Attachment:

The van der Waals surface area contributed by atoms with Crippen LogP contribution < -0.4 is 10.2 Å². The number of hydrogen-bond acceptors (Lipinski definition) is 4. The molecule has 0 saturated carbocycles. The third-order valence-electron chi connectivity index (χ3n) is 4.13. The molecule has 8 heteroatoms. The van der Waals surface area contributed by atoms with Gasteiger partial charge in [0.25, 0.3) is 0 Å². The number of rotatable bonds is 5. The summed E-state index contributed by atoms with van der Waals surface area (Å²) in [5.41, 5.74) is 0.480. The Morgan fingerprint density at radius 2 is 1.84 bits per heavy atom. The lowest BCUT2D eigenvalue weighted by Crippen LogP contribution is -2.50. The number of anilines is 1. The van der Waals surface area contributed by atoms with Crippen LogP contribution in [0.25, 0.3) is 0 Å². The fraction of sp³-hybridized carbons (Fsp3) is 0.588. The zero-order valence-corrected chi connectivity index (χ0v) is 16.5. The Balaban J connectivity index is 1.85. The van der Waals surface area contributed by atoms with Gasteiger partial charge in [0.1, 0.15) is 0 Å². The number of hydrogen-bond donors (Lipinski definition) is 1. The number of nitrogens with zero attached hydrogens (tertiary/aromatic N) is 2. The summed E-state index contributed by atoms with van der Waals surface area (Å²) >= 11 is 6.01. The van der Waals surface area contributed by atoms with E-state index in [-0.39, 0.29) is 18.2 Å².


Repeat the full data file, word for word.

The van der Waals surface area contributed by atoms with Crippen LogP contribution < -0.4 is 10.2 Å². The number of hydrogen-bond acceptors (Lipinski definition) is 4. The molecule has 0 saturated carbocycles. The third-order valence-electron chi connectivity index (χ3n) is 4.13. The molecule has 8 heteroatoms. The van der Waals surface area contributed by atoms with Gasteiger partial charge in [0.25, 0.3) is 0 Å². The number of rotatable bonds is 5. The summed E-state index contributed by atoms with van der Waals surface area (Å²) in [5.41, 5.74) is 0.480. The Morgan fingerprint density at radius 2 is 1.84 bits per heavy atom. The lowest BCUT2D eigenvalue weighted by Crippen LogP contribution is -2.50. The number of anilines is 1. The van der Waals surface area contributed by atoms with Crippen LogP contribution in [0.25, 0.3) is 0 Å². The fraction of sp³-hybridized carbons (Fsp3) is 0.588. The zero-order valence-corrected chi connectivity index (χ0v) is 16.5. The Balaban J connectivity index is 1.85. The van der Waals surface area contributed by atoms with Gasteiger partial charge in [0.1, 0.15) is 0 Å². The number of hydrogen-bond donors (Lipinski definition) is 1. The number of nitrogens with zero attached hydrogens (tertiary/aromatic N) is 2. The summed E-state index contributed by atoms with van der Waals surface area (Å²) >= 11 is 6.01. The van der Waals surface area contributed by atoms with E-state index in [-0.39, 0.29) is 18.2 Å².